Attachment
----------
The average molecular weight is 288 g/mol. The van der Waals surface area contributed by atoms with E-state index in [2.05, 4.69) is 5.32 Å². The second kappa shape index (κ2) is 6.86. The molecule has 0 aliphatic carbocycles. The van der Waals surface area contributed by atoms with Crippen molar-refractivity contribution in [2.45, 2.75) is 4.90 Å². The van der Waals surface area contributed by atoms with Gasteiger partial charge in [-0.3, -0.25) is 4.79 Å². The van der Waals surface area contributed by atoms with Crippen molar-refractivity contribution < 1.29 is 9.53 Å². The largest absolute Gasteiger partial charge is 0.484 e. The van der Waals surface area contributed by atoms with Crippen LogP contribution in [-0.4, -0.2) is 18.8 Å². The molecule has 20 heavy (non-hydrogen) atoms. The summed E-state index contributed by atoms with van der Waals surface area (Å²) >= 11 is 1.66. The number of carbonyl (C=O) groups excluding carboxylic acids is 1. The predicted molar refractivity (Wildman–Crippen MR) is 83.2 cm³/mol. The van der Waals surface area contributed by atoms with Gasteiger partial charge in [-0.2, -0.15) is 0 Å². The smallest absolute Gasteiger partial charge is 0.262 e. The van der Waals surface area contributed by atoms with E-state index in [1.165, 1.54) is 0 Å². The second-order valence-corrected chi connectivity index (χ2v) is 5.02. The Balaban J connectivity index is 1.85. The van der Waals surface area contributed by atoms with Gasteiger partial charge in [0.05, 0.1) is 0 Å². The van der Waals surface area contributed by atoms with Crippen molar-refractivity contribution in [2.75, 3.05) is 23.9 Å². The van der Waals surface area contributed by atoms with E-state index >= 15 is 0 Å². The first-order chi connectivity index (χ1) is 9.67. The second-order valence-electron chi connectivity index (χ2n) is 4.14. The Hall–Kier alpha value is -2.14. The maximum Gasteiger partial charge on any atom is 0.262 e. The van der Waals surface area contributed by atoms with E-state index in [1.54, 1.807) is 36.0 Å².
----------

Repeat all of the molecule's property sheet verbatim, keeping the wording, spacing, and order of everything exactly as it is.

The average molecular weight is 288 g/mol. The van der Waals surface area contributed by atoms with E-state index in [2.05, 4.69) is 5.32 Å². The second kappa shape index (κ2) is 6.86. The molecule has 0 aliphatic carbocycles. The van der Waals surface area contributed by atoms with Crippen molar-refractivity contribution in [2.45, 2.75) is 4.90 Å². The van der Waals surface area contributed by atoms with Gasteiger partial charge in [-0.3, -0.25) is 4.79 Å². The van der Waals surface area contributed by atoms with Crippen molar-refractivity contribution < 1.29 is 9.53 Å². The largest absolute Gasteiger partial charge is 0.484 e. The van der Waals surface area contributed by atoms with Crippen LogP contribution in [-0.4, -0.2) is 18.8 Å². The molecule has 20 heavy (non-hydrogen) atoms. The summed E-state index contributed by atoms with van der Waals surface area (Å²) >= 11 is 1.66. The number of carbonyl (C=O) groups excluding carboxylic acids is 1. The predicted molar refractivity (Wildman–Crippen MR) is 83.2 cm³/mol. The van der Waals surface area contributed by atoms with Gasteiger partial charge in [-0.2, -0.15) is 0 Å². The smallest absolute Gasteiger partial charge is 0.262 e. The van der Waals surface area contributed by atoms with E-state index in [1.165, 1.54) is 0 Å². The second-order valence-corrected chi connectivity index (χ2v) is 5.02. The Balaban J connectivity index is 1.85. The van der Waals surface area contributed by atoms with Gasteiger partial charge in [0.05, 0.1) is 0 Å². The van der Waals surface area contributed by atoms with Crippen molar-refractivity contribution in [2.75, 3.05) is 23.9 Å². The van der Waals surface area contributed by atoms with E-state index >= 15 is 0 Å². The first-order chi connectivity index (χ1) is 9.67. The second-order valence-electron chi connectivity index (χ2n) is 4.14. The Hall–Kier alpha value is -2.14. The maximum Gasteiger partial charge on any atom is 0.262 e. The van der Waals surface area contributed by atoms with E-state index in [1.54, 1.807) is 36.0 Å².